At the United Nations Climate Change Conference in Glasgow (COP26), India promised to get 50% of its energy from renewable resources by 2030. According to the World Economic Forum (WEF), authorities in the country are concerned about climate change and thus they are building the infrastructure required for a resilient future
Transitioning to a low carbon economy needs comprehensive strategies for the sectors most responsible for greenhouse gases (GHG) and those hardest to decarbonize, such as the aviation sector, which is expecting double-digit growth.
The International Air Transport Association (IATA) committed to achieving net-zero carbon emissions by 2050. Before that, the International Civil Aviation Organization adopted the Carbon Offsetting and Reduction Scheme for International Aviation, binding the sector to carbon-neutral growth (in line with a 2019 baseline), beginning no later than 2027.
Sustainable Aviation Fuels (SAF) can deliver GHG reductions between 65 and 100% relative to fossil jet fuel, the WEF reports. SAFs that are qualified under ASTM International Standard D7566 meet the specifications of aircraft and engine manufacturers, eliminating any additional equipment or infrastructure investments for their use on commercial flights.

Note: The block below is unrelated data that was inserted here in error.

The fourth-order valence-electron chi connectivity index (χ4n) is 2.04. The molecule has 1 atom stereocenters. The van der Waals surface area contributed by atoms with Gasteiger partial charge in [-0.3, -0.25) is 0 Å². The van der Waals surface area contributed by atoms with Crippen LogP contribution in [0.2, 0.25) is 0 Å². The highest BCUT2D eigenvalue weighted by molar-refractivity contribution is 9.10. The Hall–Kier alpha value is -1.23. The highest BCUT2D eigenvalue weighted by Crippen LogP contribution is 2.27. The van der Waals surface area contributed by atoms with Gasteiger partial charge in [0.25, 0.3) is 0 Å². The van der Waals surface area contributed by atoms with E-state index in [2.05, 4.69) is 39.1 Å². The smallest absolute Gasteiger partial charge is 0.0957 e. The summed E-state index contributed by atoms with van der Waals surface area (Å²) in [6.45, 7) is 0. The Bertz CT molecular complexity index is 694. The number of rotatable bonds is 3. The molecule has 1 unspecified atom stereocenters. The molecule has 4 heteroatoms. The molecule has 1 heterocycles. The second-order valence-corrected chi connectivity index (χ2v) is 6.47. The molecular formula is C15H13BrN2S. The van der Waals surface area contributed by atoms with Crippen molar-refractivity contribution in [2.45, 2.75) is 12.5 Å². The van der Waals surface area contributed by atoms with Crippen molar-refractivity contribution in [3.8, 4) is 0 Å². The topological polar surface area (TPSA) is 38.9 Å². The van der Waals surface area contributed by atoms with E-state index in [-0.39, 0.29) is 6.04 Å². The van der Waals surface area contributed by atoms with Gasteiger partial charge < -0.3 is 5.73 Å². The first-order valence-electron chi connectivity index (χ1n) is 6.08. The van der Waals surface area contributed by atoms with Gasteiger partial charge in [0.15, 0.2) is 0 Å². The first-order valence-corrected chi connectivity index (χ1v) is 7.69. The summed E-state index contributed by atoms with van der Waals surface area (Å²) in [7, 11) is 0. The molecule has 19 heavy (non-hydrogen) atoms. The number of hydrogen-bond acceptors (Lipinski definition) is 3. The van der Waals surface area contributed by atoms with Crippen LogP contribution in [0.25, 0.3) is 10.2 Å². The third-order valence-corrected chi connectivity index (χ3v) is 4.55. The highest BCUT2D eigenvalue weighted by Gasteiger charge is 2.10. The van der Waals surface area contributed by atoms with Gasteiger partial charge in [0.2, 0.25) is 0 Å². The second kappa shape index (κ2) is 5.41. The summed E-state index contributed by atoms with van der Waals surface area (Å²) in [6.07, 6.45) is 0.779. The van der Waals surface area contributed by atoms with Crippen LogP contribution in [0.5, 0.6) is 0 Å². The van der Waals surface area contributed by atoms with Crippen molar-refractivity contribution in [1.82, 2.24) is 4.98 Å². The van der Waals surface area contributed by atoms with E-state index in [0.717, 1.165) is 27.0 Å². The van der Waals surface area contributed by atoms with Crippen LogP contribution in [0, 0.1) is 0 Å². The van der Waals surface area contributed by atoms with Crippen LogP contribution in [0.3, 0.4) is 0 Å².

Like fossil jet, SAF contains carbon but rather than petroleum, the carbon in SAF can come from waste streams or sustainably grown crops, thereby leaving fossil carbon in the ground.
There are now seven pathways defined in ASTM International D7566 that are qualified for commercial use, including alcohol-to-jet (ATJ), which can use ethanol as feedstock; its costs make up around 70-80% of the production cost of SAF, so having low-cost, available and sustainable feedstock is critical.
Ethanol as a sustainable aviation fuel feedstock is a suitable option for India, backed by its agile, experienced and integrated ethanol value chains, given that India’s energy sector is transitioning to greener technologies.
In India, carbon in agricultural residues, solid waste, and industrial off-gases can provide more than 30 billion liters per year of sustainable ethanol. Harnessing just 5% of this potential with the ATJ pathway can meet India’s 10% sustainable aviation fuel blending target and produce renewable diesel fuel.
In its 2050 Net Zero Carbon plan, IATA projects that 65% of the necessary GHG reductions in 2050 will come from using SAF and 13% from new technology (including electrification or hydrogen). India’s Roadmap of Ethanol Blending 2025 expects 13,500 million liters of ethanol supply by 2025-26, more than double from current 2021 levels, to achieve 20% blending.